Sunken war remnants

It is illegal to remove anything from sunken World War II vessels or aircraft.

Dress and behaviour

To avoid offending local sensitivities:

  • dress conservatively
  • behave discreetly
  • respect religious and social traditions

LGBTQ2 travellers

The law of Palau doesn’t criminalize sexual acts or relationships between persons of the same sex.

However, LGBTQ2 travellers could be discriminated against based on their sexual orientation, gender identity, gender expression, or sex characteristics.

Travel and your sexual orientation, gender identity, gender expression and sex characteristics

Dual citizenship

Dual citizenship is legally recognized in Palau.

If you are a Canadian citizen, but also a citizen of Palau, our ability to offer you consular services may be limited while you're there. You may also be subject to different entry/exit requirements.

General information for travellers with dual citizenship

International Child Abduction

The Hague Convention on the Civil Aspects of International Child Abduction is an international treaty. It can help parents with the return of children who have been removed to or retained in certain countries in violation of custody rights. It does not apply between Canada and Palau.

If your child was wrongfully taken to, or is being held in Palau by an abducting parent:

  • act as quickly as you can
  • consult a lawyer in Canada and in Palau to explore all the legal options for the return of your child
  • report the situation to the nearest Canadian government office abroad or to the Vulnerable Children’s Consular Unit at Global Affairs Canada by calling the Emergency Watch and Response Centre.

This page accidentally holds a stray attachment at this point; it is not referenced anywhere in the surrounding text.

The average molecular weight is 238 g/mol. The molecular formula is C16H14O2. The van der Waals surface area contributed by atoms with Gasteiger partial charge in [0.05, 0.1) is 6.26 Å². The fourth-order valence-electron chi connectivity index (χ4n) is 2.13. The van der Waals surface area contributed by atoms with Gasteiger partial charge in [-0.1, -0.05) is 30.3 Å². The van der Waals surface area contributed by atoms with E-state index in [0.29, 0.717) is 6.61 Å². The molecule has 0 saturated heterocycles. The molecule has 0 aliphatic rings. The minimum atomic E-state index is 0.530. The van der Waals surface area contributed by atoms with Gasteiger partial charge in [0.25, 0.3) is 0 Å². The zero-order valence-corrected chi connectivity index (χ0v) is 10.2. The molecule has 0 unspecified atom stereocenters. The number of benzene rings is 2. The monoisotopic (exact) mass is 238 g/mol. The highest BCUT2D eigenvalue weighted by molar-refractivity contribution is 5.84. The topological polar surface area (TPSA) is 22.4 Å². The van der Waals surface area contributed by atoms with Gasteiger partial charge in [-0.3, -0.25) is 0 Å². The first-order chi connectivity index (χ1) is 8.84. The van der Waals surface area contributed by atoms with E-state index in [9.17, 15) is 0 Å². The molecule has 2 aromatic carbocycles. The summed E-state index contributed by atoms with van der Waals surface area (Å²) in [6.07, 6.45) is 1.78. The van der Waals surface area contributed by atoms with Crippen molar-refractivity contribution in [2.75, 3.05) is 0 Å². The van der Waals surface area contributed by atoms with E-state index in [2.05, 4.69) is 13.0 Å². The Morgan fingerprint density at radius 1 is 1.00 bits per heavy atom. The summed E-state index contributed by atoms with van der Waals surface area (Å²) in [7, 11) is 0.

If your child was removed from a country other than Canada, consult a lawyer to determine if The Hague Convention applies.

Be aware that Canadian consular officials cannot interfere in private legal matters or in another country’s judicial affairs.

Useful links

Driving

You can drive for 30 days with an international driving permit and a valid Canadian driver’s licence.

After 30 days, you must obtain a Palauan driver’s licence.

More about the International Driving Permit

Money

The currency of Palau is the U.S. dollar (USD).

Major credit cards are accepted at most hotels and tourist facilities.

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Natural disasters and climate

Typhoons

Typhoons usually occur between June and December. During this period, even small tropical storms can quickly develop into major typhoons.

These severe storms can put you at risk and hamper the provision of essential services.

If you decide to travel to Palau during the typhoon season:

  • know that you may expose yourself to serious safety risks
  • be prepared to change your travel plans on short notice, including cutting short or cancelling your trip
  • stay informed of the latest regional weather forecasts
  • carry emergency contact information for your airline or tour operator